The sandwich technique

What is the sandwich technique for latching?

The sandwich technique is an important tool that can help the baby latch onto the breast and breastfeed effectively. To use the technique, after lining the thumb up with the baby’s nose, push a little breast skin forward to the areola and flatten the breast slightly using the pads of the pointer finger and thumb. This makes it easier for the baby to create a good latch and hold the nipple in the right place. The sandwich technique can be helpful for sore nipples or if the baby has latching problems or is premature, newborn and weak, or sick and does not breastfeed effectively. It should not be used if the nipples are inverted, if plugged ducts develop, or it is not helpful. The laid-back hold is an alternative to the sandwich technique.

A) Why the sandwich technique is helpful

The sandwich technique with the baby in the under-arm hold breastfeeding on the right breast. The mother's thumb lines up with the baby's nose. She uses her thumb and pointer finger to slightly flatten the breast and to push the skin of the breast toward the areola.

Latching happens when the baby brings the nipple and the tissue just behind the nipple (the nipple root) into the mouth and creates suction to hold them in place.

The nipple root needs to be soft enough to accommodate the baby’s tongue, palate, and upper gum. Some mothers have a nipple root that is firm or not stretchy.

The sandwich technique softens the nipple root and makes it stretchier thereby avoiding the following problems.  

  • The baby creates excess suction:
    • If the nipple root is firm, babies need to increase the amount of suction to stay latched which can cause nipple pain and even damage. 
  • The nipple is not far enough into the baby’s mouth: 
    • If babies cannot create enough suction or they cannot stretch the nipple root enough, the nipple will not be back far enough in their mouth, resulting in painful, compressed nipples (McClellan 2015). 
  • The baby cannot establish or maintain the latch or tires quickly: 

B) Describing the sandwich technique

To use the sandwich technique, mothers flatten the breast slightly while pushing the skin of the breast towards the baby. This is done using the pads of the pointer (index) finger and thumb.

It’s called the sandwich technique because it reshapes the breast and aligns it the way a sandwich is aligned when you put it into your mouth. In the wrong direction, it is impossible to eat.

The sandwich technique is best combined with the cross-cradle and under-arm holds.

The sandwich technique is more awkward when the baby is in the cradle, side-lying, or laid-back holds and can leave your arm and hand in an uncomfortable position.

C) Reasons for using the sandwich technique

The sandwich technique is an important tool. It is:

  • Effective.
  • Immediately available.
  • Unlikely to cause other problems when properly done.
  • Used to fix a number of problems.

D) When to use the sandwich technique

The sandwich technique can be helpful if:

  • You have sore or damaged nipples.
  • The baby has latching problems.
  • The baby is:
    • Premature.
    • Newborn and sleepy.
    • Sick and cannot breastfeed effectively.

Some babies cannot latch onto the breast because they don’t yet have the skills. They may need a little time to learn. This type of latching problem is not because of a problem with the breast. The sandwich technique can make the nipple root easier to latch onto but won’t fix the baby’s lack of skills.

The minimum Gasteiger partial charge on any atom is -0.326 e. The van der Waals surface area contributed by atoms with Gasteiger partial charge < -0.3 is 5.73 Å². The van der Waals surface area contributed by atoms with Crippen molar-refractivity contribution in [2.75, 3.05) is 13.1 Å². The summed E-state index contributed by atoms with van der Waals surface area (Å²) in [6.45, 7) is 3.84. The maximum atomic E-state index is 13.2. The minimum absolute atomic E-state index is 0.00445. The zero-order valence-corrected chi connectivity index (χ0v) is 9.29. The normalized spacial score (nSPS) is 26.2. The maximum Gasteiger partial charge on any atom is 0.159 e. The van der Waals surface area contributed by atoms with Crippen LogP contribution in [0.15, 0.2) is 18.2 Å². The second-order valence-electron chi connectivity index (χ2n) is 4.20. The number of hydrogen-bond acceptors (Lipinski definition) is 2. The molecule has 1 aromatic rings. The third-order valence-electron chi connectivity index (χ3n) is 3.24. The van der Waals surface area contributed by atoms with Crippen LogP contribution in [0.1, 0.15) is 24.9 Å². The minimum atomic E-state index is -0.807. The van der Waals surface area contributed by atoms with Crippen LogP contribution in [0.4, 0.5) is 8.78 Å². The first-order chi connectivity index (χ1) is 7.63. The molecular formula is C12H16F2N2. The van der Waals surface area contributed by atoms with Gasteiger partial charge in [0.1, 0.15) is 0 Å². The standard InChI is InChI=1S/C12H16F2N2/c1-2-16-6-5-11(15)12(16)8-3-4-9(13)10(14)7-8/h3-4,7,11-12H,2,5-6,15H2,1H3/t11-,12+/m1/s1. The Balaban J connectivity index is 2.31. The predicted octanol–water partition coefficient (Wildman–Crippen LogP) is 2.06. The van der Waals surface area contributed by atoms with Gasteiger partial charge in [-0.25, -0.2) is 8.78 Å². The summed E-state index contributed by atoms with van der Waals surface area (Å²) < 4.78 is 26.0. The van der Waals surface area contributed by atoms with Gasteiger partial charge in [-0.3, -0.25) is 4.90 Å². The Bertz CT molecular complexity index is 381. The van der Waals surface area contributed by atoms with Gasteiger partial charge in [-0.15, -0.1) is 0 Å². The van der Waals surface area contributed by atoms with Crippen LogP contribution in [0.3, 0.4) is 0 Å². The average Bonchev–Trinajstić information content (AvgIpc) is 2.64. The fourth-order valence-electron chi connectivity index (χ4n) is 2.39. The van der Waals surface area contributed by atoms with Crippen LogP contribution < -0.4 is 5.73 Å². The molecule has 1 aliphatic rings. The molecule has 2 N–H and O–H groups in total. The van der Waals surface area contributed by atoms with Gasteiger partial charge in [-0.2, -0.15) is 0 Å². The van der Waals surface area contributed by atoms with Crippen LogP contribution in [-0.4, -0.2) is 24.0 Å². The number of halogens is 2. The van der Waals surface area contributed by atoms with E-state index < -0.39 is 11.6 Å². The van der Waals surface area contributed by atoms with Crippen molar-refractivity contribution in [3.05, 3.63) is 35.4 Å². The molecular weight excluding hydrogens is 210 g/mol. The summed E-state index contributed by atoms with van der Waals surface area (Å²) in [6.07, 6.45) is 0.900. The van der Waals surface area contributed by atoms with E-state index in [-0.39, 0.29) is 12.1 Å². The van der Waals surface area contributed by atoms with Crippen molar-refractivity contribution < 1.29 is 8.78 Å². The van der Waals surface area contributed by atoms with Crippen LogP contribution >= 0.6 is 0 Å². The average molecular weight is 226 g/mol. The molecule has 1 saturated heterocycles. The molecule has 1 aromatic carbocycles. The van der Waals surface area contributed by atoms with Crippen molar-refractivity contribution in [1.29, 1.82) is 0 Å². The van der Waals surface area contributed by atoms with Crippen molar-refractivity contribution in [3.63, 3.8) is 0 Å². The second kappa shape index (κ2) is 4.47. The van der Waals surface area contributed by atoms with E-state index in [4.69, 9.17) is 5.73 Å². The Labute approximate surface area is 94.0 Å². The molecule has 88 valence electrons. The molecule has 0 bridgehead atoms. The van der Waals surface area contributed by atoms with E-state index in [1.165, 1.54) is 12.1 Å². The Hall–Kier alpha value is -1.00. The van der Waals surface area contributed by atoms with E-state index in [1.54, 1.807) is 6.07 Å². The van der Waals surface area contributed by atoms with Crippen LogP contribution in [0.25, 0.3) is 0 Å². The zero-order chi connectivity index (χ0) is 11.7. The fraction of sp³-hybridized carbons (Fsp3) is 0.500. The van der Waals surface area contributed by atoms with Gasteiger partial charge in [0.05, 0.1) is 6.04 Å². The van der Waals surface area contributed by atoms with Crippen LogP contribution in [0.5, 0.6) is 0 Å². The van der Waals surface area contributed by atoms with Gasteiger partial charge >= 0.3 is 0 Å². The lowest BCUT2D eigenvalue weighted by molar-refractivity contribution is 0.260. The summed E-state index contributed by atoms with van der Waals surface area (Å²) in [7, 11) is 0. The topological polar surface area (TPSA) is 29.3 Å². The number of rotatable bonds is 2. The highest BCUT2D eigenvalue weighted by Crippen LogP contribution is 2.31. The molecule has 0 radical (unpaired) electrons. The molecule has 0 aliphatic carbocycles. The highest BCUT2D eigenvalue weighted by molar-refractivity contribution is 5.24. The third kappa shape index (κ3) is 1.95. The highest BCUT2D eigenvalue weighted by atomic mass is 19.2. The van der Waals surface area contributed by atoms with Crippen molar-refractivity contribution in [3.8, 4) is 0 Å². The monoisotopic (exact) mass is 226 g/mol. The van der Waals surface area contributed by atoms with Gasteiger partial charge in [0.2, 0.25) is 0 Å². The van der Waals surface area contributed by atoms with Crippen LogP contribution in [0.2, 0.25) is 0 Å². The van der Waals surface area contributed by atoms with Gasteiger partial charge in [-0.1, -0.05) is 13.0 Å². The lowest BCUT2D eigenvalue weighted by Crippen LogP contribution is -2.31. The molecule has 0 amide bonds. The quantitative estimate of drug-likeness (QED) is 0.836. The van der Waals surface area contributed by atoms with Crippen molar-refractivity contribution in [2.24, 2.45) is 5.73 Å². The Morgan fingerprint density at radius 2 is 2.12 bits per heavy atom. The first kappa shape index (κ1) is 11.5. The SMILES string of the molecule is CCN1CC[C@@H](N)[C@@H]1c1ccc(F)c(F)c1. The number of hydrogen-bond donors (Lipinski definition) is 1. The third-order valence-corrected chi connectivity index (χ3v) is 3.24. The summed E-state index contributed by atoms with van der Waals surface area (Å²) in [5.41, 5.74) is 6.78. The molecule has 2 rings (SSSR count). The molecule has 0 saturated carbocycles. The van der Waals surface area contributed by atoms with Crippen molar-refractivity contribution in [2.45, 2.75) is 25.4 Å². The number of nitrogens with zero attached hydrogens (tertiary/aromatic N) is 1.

E) When not to use the sandwich technique

Do not use the sandwich technique in the following situations.

1) If you have inverted nipples

Occasionally latching problems can be caused by the mother having inverted nipples. In this case, the sandwich technique is unlikely to help the baby latch.

Some mothers have a partially inverted nipple caused by a thick cord running from deep in the breast to the nipple. When using the sandwich technique, the fingers and thumb will press on the cord, making it even tighter and the baby will have even more trouble latching.

To understand the effect of the sandwich technique on an inverted nipple, do the pinch test with and without using the sandwich technique. The results of the pinch test with the sandwich technique should show that the nipple root is softer, more stretchy, and needs less pressure to hold. Do not use the sandwich technique if the nipple moves back into the breast or the nipple root is firmer, less stretchy, or harder to grab using the pinch test.

If the nipple moves inward when using the sandwich technique, avoid it and simply hold the breast as lightly as possible when latching the baby.

2) If you develop a plugged duct

Milk ducts are easily compressed, so you may think the sandwich technique would cause plugged ducts (Geddes 2007). Interestingly, we have found that this is rarely a problem. If you do develop a plugged duct, you should address it and avoid the sandwich technique.

3) If the sandwich does not help

The sandwich technique is most helpful if the breast or areola is firm. As the baby grows, the breast becomes softer and the areola becomes stretchier, eliminating the benefit of the sandwich technique.

F) Alternative to the sandwich technique

An alternative to the sandwich technique is to use the laid-back hold and not hold the breast. This hold allows the breast tissue to fall back against the chest wall, softening the nipple root.

Mothers who are already in pain may find the lack of control over the baby's head and latch causes anxiety and possibly more pain.

References

Geddes DT. Inside the lactating breast: the latest anatomy research. J Midwidery Womens Health. 2007 Nov-Dec;52(6):556-63

McClellan HL, Kent JC, Hepworth AR, et al. Persistent Nipple Pain in Breastfeeding Mothers Associated with Abnormal Infant Tongue Movement. Int J Environ Res Public Health. 2015 Sep 2;12(9):10833-45